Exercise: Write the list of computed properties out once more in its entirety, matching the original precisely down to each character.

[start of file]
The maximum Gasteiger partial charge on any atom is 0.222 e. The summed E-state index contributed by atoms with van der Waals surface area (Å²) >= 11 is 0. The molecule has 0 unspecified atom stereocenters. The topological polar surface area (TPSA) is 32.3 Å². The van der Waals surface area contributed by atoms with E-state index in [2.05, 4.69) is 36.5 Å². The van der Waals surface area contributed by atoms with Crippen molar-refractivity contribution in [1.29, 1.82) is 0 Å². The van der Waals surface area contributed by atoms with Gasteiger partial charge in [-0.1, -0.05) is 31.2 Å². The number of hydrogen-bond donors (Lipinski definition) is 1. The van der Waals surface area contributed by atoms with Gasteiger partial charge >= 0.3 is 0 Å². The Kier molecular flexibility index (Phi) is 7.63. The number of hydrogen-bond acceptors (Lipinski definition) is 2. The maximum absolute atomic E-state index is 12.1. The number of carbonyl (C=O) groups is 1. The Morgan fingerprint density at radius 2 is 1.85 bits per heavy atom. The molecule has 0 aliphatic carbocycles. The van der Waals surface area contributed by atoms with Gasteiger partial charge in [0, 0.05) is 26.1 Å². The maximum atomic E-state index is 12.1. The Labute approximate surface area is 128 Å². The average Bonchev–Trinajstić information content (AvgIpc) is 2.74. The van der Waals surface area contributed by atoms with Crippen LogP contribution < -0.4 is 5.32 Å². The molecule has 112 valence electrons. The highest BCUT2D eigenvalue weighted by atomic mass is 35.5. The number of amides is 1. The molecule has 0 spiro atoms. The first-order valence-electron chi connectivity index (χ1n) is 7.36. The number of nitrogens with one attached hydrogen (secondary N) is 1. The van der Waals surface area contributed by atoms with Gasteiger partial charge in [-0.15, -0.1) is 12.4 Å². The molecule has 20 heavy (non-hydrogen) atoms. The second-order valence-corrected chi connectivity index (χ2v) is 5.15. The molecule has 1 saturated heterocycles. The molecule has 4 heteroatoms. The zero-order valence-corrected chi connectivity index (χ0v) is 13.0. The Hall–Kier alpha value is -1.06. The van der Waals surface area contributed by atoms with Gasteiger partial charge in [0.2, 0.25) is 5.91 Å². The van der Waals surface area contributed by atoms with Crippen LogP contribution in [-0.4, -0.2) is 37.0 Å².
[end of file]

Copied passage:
The maximum Gasteiger partial charge on any atom is 0.222 e. The summed E-state index contributed by atoms with van der Waals surface area (Å²) >= 11 is 0. The molecule has 0 unspecified atom stereocenters. The topological polar surface area (TPSA) is 32.3 Å². The van der Waals surface area contributed by atoms with E-state index in [2.05, 4.69) is 36.5 Å². The van der Waals surface area contributed by atoms with Crippen molar-refractivity contribution in [1.29, 1.82) is 0 Å². The van der Waals surface area contributed by atoms with Gasteiger partial charge in [-0.1, -0.05) is 31.2 Å². The number of hydrogen-bond donors (Lipinski definition) is 1. The van der Waals surface area contributed by atoms with Gasteiger partial charge >= 0.3 is 0 Å². The Kier molecular flexibility index (Phi) is 7.63. The number of hydrogen-bond acceptors (Lipinski definition) is 2. The maximum absolute atomic E-state index is 12.1. The number of carbonyl (C=O) groups is 1. The Morgan fingerprint density at radius 2 is 1.85 bits per heavy atom. The molecule has 0 aliphatic carbocycles. The van der Waals surface area contributed by atoms with Gasteiger partial charge in [0, 0.05) is 26.1 Å². The maximum atomic E-state index is 12.1. The Labute approximate surface area is 128 Å². The average Bonchev–Trinajstić information content (AvgIpc) is 2.74. The van der Waals surface area contributed by atoms with Crippen LogP contribution < -0.4 is 5.32 Å². The molecule has 112 valence electrons. The highest BCUT2D eigenvalue weighted by atomic mass is 35.5. The number of amides is 1. The molecule has 0 spiro atoms. The first-order valence-electron chi connectivity index (χ1n) is 7.36. The number of nitrogens with one attached hydrogen (secondary N) is 1. The van der Waals surface area contributed by atoms with Gasteiger partial charge in [-0.15, -0.1) is 12.4 Å². The molecule has 20 heavy (non-hydrogen) atoms. The second-order valence-corrected chi connectivity index (χ2v) is 5.15. The molecule has 1 saturated heterocycles. The molecule has 4 heteroatoms. The zero-order valence-corrected chi connectivity index (χ0v) is 13.0. The Hall–Kier alpha value is -1.06. The van der Waals surface area contributed by atoms with Gasteiger partial charge in [0.2, 0.25) is 5.91 Å². The van der Waals surface area contributed by atoms with Crippen LogP contribution in [-0.4, -0.2) is 37.0 Å².